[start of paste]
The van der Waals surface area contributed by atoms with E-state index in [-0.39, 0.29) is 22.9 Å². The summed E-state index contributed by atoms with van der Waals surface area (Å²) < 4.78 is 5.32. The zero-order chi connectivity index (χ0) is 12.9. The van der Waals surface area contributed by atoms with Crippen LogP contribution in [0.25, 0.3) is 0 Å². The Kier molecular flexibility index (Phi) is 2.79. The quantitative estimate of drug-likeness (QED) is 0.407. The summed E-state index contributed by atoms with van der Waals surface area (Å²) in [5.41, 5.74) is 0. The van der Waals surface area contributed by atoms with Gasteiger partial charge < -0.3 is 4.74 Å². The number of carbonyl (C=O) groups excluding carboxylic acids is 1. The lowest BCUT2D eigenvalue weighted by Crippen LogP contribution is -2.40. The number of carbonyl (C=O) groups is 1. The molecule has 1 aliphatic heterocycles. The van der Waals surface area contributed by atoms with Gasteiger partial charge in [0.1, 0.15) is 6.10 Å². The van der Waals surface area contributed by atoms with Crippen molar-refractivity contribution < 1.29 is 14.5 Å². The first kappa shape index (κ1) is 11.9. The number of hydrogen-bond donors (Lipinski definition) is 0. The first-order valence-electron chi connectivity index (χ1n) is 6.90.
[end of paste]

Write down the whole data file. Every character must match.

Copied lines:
The van der Waals surface area contributed by atoms with E-state index in [-0.39, 0.29) is 22.9 Å². The summed E-state index contributed by atoms with van der Waals surface area (Å²) < 4.78 is 5.32. The zero-order chi connectivity index (χ0) is 12.9. The van der Waals surface area contributed by atoms with Crippen LogP contribution in [0.25, 0.3) is 0 Å². The Kier molecular flexibility index (Phi) is 2.79. The quantitative estimate of drug-likeness (QED) is 0.407. The summed E-state index contributed by atoms with van der Waals surface area (Å²) in [5.41, 5.74) is 0. The van der Waals surface area contributed by atoms with Gasteiger partial charge < -0.3 is 4.74 Å². The number of carbonyl (C=O) groups excluding carboxylic acids is 1. The lowest BCUT2D eigenvalue weighted by Crippen LogP contribution is -2.40. The number of carbonyl (C=O) groups is 1. The molecule has 1 aliphatic heterocycles. The van der Waals surface area contributed by atoms with Gasteiger partial charge in [0.1, 0.15) is 6.10 Å². The van der Waals surface area contributed by atoms with Crippen molar-refractivity contribution < 1.29 is 14.5 Å². The first kappa shape index (κ1) is 11.9. The number of hydrogen-bond donors (Lipinski definition) is 0. The first-order valence-electron chi connectivity index (χ1n) is 6.90.